III. For the law to be clearly established to the point that qualified immunity does not apply, the law must have earlier been developed in such a concrete and factually defined context to make it obvious to all reasonable government actors, in the defendant's place, that "what he is doing" violates federal law. Qualified immunity is a doctrine that focuses on the actual, on the specific, on the details of concrete cases.
 
The most common error we encounter, as a reviewing court, occurs on this point: courts must not permit plaintiffs to discharge their burden[4] by referring to general rules and to the violation of abstract "rights."
 
"General propositions have little to do with the concept of qualified immunity." "If case law, in factual terms, has not staked out a bright line, qualified immunity almost always protects the defendant. The line is not to be found in abstractions to act reasonably, to act with probable cause, and so forth but in studying how these abstractions have been applied in concrete circumstances." And, as the en banc court recently accepted:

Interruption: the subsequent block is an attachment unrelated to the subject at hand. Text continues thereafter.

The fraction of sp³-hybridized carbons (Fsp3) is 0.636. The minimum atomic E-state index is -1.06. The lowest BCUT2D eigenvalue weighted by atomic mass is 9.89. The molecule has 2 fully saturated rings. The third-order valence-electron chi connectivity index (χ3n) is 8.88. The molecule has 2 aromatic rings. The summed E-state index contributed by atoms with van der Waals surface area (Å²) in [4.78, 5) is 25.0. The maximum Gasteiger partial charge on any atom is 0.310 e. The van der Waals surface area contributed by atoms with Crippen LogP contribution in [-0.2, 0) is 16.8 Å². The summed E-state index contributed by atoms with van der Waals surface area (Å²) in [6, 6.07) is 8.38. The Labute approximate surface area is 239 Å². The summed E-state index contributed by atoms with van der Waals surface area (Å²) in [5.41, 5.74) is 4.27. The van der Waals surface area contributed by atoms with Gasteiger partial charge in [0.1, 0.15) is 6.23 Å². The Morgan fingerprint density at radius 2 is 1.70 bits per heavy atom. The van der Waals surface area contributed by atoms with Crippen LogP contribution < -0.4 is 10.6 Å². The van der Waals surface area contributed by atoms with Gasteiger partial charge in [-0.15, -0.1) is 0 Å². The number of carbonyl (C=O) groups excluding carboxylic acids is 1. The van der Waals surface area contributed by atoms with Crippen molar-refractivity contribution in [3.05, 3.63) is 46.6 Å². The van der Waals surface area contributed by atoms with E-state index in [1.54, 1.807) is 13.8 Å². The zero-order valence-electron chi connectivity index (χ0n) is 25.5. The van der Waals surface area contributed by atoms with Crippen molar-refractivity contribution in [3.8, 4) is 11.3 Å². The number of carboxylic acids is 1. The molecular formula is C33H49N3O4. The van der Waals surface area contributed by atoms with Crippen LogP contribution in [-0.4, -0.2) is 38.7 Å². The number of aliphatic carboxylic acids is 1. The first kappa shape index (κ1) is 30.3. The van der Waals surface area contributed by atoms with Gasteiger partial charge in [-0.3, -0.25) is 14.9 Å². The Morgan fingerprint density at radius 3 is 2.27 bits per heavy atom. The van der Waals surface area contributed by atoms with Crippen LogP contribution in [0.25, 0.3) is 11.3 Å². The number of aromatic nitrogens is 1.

When considering whether the law applicable to certain facts is clearly established, the facts of cases relied upon as precedent are important. The facts need not be the same as the facts of the immediate case. But they do need to be materially similar. Public officials are not obligated to be creative or imaginative in drawing analogies from previously decided cases. For qualified immunity to be surrendered, pre-existing law must dictate, that is, truly compel (not just suggest or allow or raise a question about), the conclusion for every like-situated, reasonable government agent that what defendant is doing violates federal law in the circumstances.
 
IV. Because qualified immunity is a doctrine of practical application to real-life situations, courts judge the acts of defendant government officials against the law and facts at the time defendants acted, not by hindsight, based on later events.
 
V. The subjective intent of government actor defendants plays no part in qualified immunity analysis.
 
VI. A decision on qualified immunity is separate and distinct from the merits of the case a principle illustrated by the Supreme Court's willingness to treat the denial of qualified immunity at summary judgment as an appealable collateral order.